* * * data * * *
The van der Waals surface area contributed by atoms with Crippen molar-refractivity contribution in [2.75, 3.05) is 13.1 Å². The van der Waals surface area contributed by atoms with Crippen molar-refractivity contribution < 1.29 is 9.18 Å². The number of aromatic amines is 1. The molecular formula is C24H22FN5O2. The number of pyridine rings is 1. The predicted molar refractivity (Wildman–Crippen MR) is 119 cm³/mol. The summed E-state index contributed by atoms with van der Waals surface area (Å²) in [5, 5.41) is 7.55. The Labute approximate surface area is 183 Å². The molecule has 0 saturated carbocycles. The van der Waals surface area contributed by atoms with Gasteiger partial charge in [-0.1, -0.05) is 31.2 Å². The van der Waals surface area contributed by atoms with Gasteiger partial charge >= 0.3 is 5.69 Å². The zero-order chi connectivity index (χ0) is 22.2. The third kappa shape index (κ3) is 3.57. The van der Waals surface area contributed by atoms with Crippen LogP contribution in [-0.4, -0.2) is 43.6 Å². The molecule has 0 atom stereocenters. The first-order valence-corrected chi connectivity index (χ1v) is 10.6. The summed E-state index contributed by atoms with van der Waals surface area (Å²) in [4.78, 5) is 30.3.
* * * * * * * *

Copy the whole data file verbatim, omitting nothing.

The van der Waals surface area contributed by atoms with Crippen molar-refractivity contribution in [2.75, 3.05) is 13.1 Å². The van der Waals surface area contributed by atoms with Crippen molar-refractivity contribution < 1.29 is 9.18 Å². The number of aromatic amines is 1. The molecular formula is C24H22FN5O2. The number of pyridine rings is 1. The predicted molar refractivity (Wildman–Crippen MR) is 119 cm³/mol. The summed E-state index contributed by atoms with van der Waals surface area (Å²) in [5, 5.41) is 7.55. The Labute approximate surface area is 183 Å². The molecule has 0 saturated carbocycles. The van der Waals surface area contributed by atoms with Gasteiger partial charge in [-0.1, -0.05) is 31.2 Å². The van der Waals surface area contributed by atoms with Gasteiger partial charge >= 0.3 is 5.69 Å². The zero-order chi connectivity index (χ0) is 22.2. The third kappa shape index (κ3) is 3.57. The van der Waals surface area contributed by atoms with Crippen LogP contribution in [-0.4, -0.2) is 43.6 Å². The molecule has 0 atom stereocenters. The first-order valence-corrected chi connectivity index (χ1v) is 10.6. The summed E-state index contributed by atoms with van der Waals surface area (Å²) in [4.78, 5) is 30.3.